Think again about one of those little Rinnai Energy Savers at half the purchase cost of the naked boiler (before any pumps, valves, fittings, or labor.)
  • Eastman
    Eastman Member Posts: 927
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    if the near boiler plumbing turned

    into some kind of elaborate undersized mess, then the head loss thru the boiler and primary loop would be off.  As it is  (and do read the manual)  the quoted head loss typically includes x feet of y diameter primary piping.
  • morpho
    morpho Member Posts: 89
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    well

    there goes my plan to make a mandala pattern!
  • morpho
    morpho Member Posts: 89
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    How would a "wall furnace"

    make the bare concrete feel?
  • morpho
    morpho Member Posts: 89
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    the hoop is yours

    I'll throw in the pinto…brown with brown rust accents.

    The hula hoop and the pinto when combined are a total chick magnet.
  • morpho
    morpho Member Posts: 89
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    Man Alive!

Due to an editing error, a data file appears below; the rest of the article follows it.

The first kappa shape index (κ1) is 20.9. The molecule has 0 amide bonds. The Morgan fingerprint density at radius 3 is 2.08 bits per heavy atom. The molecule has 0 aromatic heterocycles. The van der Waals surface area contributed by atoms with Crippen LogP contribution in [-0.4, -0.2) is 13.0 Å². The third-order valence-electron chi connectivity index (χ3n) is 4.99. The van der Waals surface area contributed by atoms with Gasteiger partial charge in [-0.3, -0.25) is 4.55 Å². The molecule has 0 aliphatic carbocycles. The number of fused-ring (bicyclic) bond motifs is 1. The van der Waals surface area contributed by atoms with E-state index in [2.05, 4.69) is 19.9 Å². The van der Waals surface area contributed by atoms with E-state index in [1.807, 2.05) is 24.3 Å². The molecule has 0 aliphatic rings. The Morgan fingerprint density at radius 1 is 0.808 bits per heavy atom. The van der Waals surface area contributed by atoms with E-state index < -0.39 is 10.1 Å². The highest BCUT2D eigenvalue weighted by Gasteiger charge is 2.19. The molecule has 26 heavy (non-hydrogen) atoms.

Now even SWEI is telling me to ditch the boiler!
  • morpho
    morpho Member Posts: 89
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    glad you find the thread fun

    I am to please.

    I think the people posting here are amazing actually.

    Not a single poster on here was anything less than genuine in trying to offer advice about what might work and have been unbelievably monk like with all my dumb questions.

    Amazing…
  • Eastman
    Eastman Member Posts: 927
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    the delta T and steam threads are the best

    For what it's worth, I also wouldn't be quick to launch into this project.  The biggest issue seems to be the price your paying for fuel.   If we take your 400 dollar bulk propane annual cost estimate at face value, how much more could you really save with a modcon?  Even if the space heating efficiency doubles, (which it very well could) what are you saving after you factor in your other gas appliances?  --170 a year abouts?  That's about a fifteen year minimum payback with additional capital risk.



    I don't want to encourage you or anyone to violate Canadian codes, but certainly you should be aware that the best choice is not necessarily the right choice.
  • Gordy
    Gordy Member Posts: 9,546
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    eastman

    If his only choice is LP why not?  Wood Looked pretty distant on the property.

    Oil is going to be more than LP.

    Dont over think it.